_native_ clients, mind you. Their desktop client is built on top of (heavily patched) Qt and is relatively light on resources. That's pretty rare these days, unfortunately.

What is the point of going truly native on apps like chat?

They have a web version anyway and with Electron for desktop and webview for mobile, they can concentrate on the responsive single design instead of hiring different talents to communicate with each others left and right to slow down their development with inconsistencies.

On macOS you have the option of using a Cocoa client (same codebase as the iOS version) in addition to the Qt app. It’s great to have the choice.

Does anybody have an idea why they don't make it default? Is there a cost involved? Any problems with it?

I think it's because they want to give both usability (history shared between devices) and security (E2E encryption). Not anybody or any kind of conversation need encryption, so you as the end user can choose what's more appropriate.

TBH I don't know how other secure messaging programs like Signal or Wire handle the multi-device history issue.

With signal each registered device will receive a copy of the chat while that device is registered. If a new device is enabled afaik it doesn't get sent any messages from the past, although technically the other devices could transmit previous messages.

From what I understood, each time a new device joins the conversation, a new key is generated for everyone in the conversation (and each devices), so they are allowed to decrypt others' messages. That being said, they can't access chat history.

Groups on Telegram can have 100k+ members. Enabling Signal like E2E encryption scheme and ensuring you can have that many members in a group is basically impossible. See this video to understand why, https://www.youtube.com/watch?v=Q0_lcKrUdWg

I guess they could enable E2E encryption in private messages but being able to sync conversation across different telegram clients you are logged into is one of the features. Enabling E2E encryption by default will probably break this. I guess they could try and implement it like Signal has done for Private messages but I don't know why they have not done that already.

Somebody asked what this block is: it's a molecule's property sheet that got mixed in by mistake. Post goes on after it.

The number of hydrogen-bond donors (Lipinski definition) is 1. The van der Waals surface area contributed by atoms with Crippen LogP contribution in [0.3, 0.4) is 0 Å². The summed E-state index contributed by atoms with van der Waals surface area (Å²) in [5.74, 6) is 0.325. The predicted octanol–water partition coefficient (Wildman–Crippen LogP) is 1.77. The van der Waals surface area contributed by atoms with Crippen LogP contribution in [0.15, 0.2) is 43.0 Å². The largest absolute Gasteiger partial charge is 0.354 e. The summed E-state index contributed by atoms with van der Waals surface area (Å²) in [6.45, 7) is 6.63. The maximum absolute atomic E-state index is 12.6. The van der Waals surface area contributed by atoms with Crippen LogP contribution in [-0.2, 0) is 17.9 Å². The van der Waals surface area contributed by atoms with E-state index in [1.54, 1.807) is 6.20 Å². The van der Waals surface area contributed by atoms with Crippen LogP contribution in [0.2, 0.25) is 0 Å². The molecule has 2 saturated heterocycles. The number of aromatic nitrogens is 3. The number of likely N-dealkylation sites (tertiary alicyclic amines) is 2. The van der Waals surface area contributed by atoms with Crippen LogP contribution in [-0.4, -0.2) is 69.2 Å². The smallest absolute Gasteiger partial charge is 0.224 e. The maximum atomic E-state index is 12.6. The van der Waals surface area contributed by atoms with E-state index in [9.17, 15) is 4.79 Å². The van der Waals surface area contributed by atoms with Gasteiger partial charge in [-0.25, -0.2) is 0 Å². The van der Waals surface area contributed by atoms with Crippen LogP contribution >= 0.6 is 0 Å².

It's about priorities. Signal's priority is security. If the current state of the art is you can chose security or foozles, then Signal doesn't have foozles. If people really want foozles then they need to do the work to figure out how to deliver foozles securely and then Signal can integrate that work.

All of the other products have some other priorities, and so if security gets in the way, too bad security loses. Even WhatsApp, which uses the Signal protocol, has other priorities so the actual client software isn't focused on security, they were just happy to get a secure protocol out of the box.

The interesting thing is that years of research hasn't found many things that are just plain impossible securely, there are just a lot of unknowns or places where the secure option is harder. For example when you add a popcorn GIF to a chat Signal proxies this twice, masking your request from the GIF provider (Somebody used a popcorn GIF but the GIF provider doesn't learn who) and also from Signal's own servers (ishanjain28 used a GIF but Signal doesn't learn which one). Most outfits wouldn't bother, who cares about security anyway? But the feature now just works, without unnecessarily giving away information to people you might not trust.

It's possibly because secret chats need to be started interactively (you can't send a message until the other party has come online), and later cannot be shared among different devices (open the same channel in desktop|web|mobile), so it degrades UX.

Signal has only e2e and is able to offer synced chat between phone and desktop - the phone just sends the content to the desktop instance and vice versa.


I imagine multi-device sync and group chats would be a lot more complex with E2E encryption.

Works with Signal flawlessly.

I agree - Telegram's not ideal. But the reason they try and police adult content is because they're afraid of Apple booting them off the App store.

So Apple will boot an app that gives users the ability to send adult content to other users....?

That is completely ridiculous and if that is the reason Telegram is policing adult content then Telegram is ran by idiots. You can use any IM app to share adult content, there are plenty of groups on Whatsapp sharing porn, there are plenty of groups in iMessage sharing porn, there are porn accounts on Instagram and twitter, hell the entire reason snapchat even exists is so that you can send self destructing nudes to people.